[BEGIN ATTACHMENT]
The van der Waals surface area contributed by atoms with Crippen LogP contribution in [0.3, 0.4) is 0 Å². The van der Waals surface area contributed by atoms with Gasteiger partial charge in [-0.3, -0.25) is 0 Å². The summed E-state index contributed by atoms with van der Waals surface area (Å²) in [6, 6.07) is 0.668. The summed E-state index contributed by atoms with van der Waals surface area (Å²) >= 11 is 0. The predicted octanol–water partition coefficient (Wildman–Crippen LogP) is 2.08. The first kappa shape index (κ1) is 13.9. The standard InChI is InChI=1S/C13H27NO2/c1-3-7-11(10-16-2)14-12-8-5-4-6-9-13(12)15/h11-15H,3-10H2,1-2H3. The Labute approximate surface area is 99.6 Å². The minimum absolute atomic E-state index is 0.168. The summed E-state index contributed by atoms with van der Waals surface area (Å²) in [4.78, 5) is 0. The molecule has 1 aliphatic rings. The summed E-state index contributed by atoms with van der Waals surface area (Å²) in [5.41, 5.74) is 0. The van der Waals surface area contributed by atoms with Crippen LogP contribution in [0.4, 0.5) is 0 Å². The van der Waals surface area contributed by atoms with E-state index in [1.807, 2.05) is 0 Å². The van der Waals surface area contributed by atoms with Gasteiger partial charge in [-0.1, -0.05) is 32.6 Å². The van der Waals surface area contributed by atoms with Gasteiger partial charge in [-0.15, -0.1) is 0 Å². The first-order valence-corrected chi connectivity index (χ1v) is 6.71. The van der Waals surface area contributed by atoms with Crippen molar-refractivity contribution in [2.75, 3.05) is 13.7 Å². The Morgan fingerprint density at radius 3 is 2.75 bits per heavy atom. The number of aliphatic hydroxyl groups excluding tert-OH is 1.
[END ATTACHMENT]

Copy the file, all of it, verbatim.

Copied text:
The van der Waals surface area contributed by atoms with Crippen LogP contribution in [0.3, 0.4) is 0 Å². The van der Waals surface area contributed by atoms with Gasteiger partial charge in [-0.3, -0.25) is 0 Å². The summed E-state index contributed by atoms with van der Waals surface area (Å²) in [6, 6.07) is 0.668. The summed E-state index contributed by atoms with van der Waals surface area (Å²) >= 11 is 0. The predicted octanol–water partition coefficient (Wildman–Crippen LogP) is 2.08. The first kappa shape index (κ1) is 13.9. The standard InChI is InChI=1S/C13H27NO2/c1-3-7-11(10-16-2)14-12-8-5-4-6-9-13(12)15/h11-15H,3-10H2,1-2H3. The Labute approximate surface area is 99.6 Å². The minimum absolute atomic E-state index is 0.168. The summed E-state index contributed by atoms with van der Waals surface area (Å²) in [4.78, 5) is 0. The molecule has 1 aliphatic rings. The summed E-state index contributed by atoms with van der Waals surface area (Å²) in [5.41, 5.74) is 0. The van der Waals surface area contributed by atoms with Crippen LogP contribution in [0.4, 0.5) is 0 Å². The van der Waals surface area contributed by atoms with E-state index in [1.807, 2.05) is 0 Å². The van der Waals surface area contributed by atoms with Gasteiger partial charge in [-0.1, -0.05) is 32.6 Å². The van der Waals surface area contributed by atoms with Gasteiger partial charge in [-0.15, -0.1) is 0 Å². The first-order valence-corrected chi connectivity index (χ1v) is 6.71. The van der Waals surface area contributed by atoms with Crippen molar-refractivity contribution in [2.75, 3.05) is 13.7 Å². The Morgan fingerprint density at radius 3 is 2.75 bits per heavy atom. The number of aliphatic hydroxyl groups excluding tert-OH is 1.